Did you buy your parents a gift if they didn’t help contribute to the wedding?

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Hell yeahFor those who financed their weddings themselves (AKA no parental financial help, or help from anyone other than you and your beloved), how did you go about gift-getting for your parents? Did you even give gifts to your parents? If so, was it something sentimental, bought, or otherwise?

I have no plans on buying any of our collective parents anything for the wedding. I'll probably gift them something with our portrait on it afterwards, but according to one article read, we're not required to buy our parents anything since they did not financially contribute to the wedding at all (they do have to travel there but everyone else has to also).

I'm curious to get some other input on this issue!

If they have been helpful in particular ways or if you want to recognize their contribution to your life (great parents are worth thanking!) then some gesture might be nice. No, you don't have to give them a gift. But it is a nice thing to do. It doesn't have to be super expensive. It could even be just a nice dinner together. We're always a fan of any opportunity to give gifts, but usually tend toward sentimental gifts that are high on emotional impact, low on cost.

But as we always say when it comes to etiquette — everyone's got an opinion, so let's hear 'em!

Comments on Did you buy your parents a gift if they didn’t help contribute to the wedding?

  1. Everyone that helped us even a small bit, including helping set up and break down or letting us borrow something got a gift from us. Most of the gifts were homemade liqueur or other homemade goods.

  2. We did everything ourselves, but in the end, it’s our parents who gave us our start in life. So we got each of them a particular little gift, just a little something personal, before the wedding. And at the table where we had our favors arranged at the high tea/reception, there was another bowl with extra gifts for our parents and our best man and maids of honour: each gift held a bisque floral trinketbox with a little square of my weddingdress’ fabric inside (It was a weird color, so it just seemed like a fun thing to add). It was silly and sentimental, but it’s been five years and we still spot those little boxes in a place of honour in their homes. It makes me blush every time. 🙂

  3. There are more ways to contribute than financially. We bought our bridesmaids and ushers presents and they didn’t contribute financially! (In the UK, the bride usually buys the bridesmaid dresses, for example, so they didn’t have that expense, but we still bought them gifts. And just using this as a point of comparison of people it’s “usual” to buy gifts for. Clearly $$ isn’t the only issue.) I think if your parents have been supportive in the run up to the wedding then a gift would be appreciated. Our parents did both give us some money but I think we would have given them gifts or cards anyway, because the stuff like my mum coming with me to dress fittings, my dad selflessly driving 2.5 hours just to pick up our honeymoon luggage so we didn’t have to worry about it, my now-father-in-law picking up my wedding dress for me when I couldn’t get to the store, were also really valuable and appreciated.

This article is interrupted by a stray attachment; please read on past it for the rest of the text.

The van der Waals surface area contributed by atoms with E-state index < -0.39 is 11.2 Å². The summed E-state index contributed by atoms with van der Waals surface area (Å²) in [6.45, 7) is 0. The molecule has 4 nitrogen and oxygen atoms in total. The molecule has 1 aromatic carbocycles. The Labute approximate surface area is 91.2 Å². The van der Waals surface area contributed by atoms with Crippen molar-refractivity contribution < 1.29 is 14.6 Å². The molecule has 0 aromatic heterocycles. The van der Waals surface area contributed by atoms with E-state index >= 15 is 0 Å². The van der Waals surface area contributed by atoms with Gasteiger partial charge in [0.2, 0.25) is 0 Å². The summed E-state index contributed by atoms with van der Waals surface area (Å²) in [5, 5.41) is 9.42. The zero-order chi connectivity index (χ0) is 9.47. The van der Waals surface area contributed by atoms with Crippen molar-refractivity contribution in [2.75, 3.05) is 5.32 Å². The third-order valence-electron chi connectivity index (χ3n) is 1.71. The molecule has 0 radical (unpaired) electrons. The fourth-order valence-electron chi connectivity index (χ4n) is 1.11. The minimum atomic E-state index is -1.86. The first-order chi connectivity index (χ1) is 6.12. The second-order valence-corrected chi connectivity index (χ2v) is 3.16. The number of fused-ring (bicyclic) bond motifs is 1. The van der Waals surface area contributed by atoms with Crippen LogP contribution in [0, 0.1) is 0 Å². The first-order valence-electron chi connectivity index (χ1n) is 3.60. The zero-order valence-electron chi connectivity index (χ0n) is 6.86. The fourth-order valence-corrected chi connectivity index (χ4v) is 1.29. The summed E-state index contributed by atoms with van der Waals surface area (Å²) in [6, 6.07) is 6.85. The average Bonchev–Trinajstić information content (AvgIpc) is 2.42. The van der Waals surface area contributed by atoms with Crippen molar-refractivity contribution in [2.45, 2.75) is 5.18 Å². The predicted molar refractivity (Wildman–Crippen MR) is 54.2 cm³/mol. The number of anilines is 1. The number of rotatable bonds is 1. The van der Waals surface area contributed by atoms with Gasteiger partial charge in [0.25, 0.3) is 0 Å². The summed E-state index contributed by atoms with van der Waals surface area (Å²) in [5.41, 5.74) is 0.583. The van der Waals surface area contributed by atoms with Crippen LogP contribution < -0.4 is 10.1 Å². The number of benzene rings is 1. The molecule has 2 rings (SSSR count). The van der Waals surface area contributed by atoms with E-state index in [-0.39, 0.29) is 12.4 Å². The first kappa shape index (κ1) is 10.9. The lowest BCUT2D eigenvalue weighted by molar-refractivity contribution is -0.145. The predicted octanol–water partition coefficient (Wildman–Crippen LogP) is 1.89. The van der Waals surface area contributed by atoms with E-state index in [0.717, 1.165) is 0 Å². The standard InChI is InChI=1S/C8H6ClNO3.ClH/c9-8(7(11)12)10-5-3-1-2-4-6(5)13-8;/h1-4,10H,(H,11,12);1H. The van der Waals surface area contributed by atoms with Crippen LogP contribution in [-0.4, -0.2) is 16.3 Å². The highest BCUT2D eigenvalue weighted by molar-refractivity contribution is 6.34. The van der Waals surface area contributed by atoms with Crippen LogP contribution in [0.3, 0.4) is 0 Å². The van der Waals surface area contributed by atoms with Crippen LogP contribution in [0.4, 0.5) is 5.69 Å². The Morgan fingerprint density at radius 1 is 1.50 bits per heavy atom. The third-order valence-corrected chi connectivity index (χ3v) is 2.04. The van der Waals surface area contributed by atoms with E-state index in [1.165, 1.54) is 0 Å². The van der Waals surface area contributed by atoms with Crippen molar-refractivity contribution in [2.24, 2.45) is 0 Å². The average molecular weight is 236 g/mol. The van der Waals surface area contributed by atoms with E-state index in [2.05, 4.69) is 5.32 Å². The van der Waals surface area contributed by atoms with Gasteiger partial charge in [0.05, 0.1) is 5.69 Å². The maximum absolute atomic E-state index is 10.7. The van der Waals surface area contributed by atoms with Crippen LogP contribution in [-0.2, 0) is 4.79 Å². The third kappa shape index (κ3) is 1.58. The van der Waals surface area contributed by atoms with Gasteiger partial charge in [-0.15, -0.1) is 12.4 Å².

4. I’ve been wondering about this myself. Due to both financial and geographical limitations, my parents haven’t helped with the wedding. So do we get them a gift? Making it a bit more complicated, and potentially costly, my parents aren’t together, so it would have to be two separate gifts. Also, my parents are notoriously difficult to get gifts for owing to lack of interest in alcohol or any giftable hobbies. Anyway, we won’t be giving them a gift at the wedding, but post-wedding I would like to have a wedding picture printed and framed for them. I at least know they’ll like that, probably more than anything I could think to give them pre-wedding.

    • I think it really depends on your parents. My dad actually sometimes scowls when handed a wrapped gift. There used to be a short list of “safe” things to get him, but that list has gotten smaller and smaller over the years. I’ve regretted it and felt awful the last few times I gave him something (and I’m a clever gift giver who thinks hard about gifts). I’ve also had gifts flop with my partner’s family and my partner couldn’t think of anything / see the reason for gifts. We thanked our parents at our wedding reception and sent them special thank you cards after the wedding.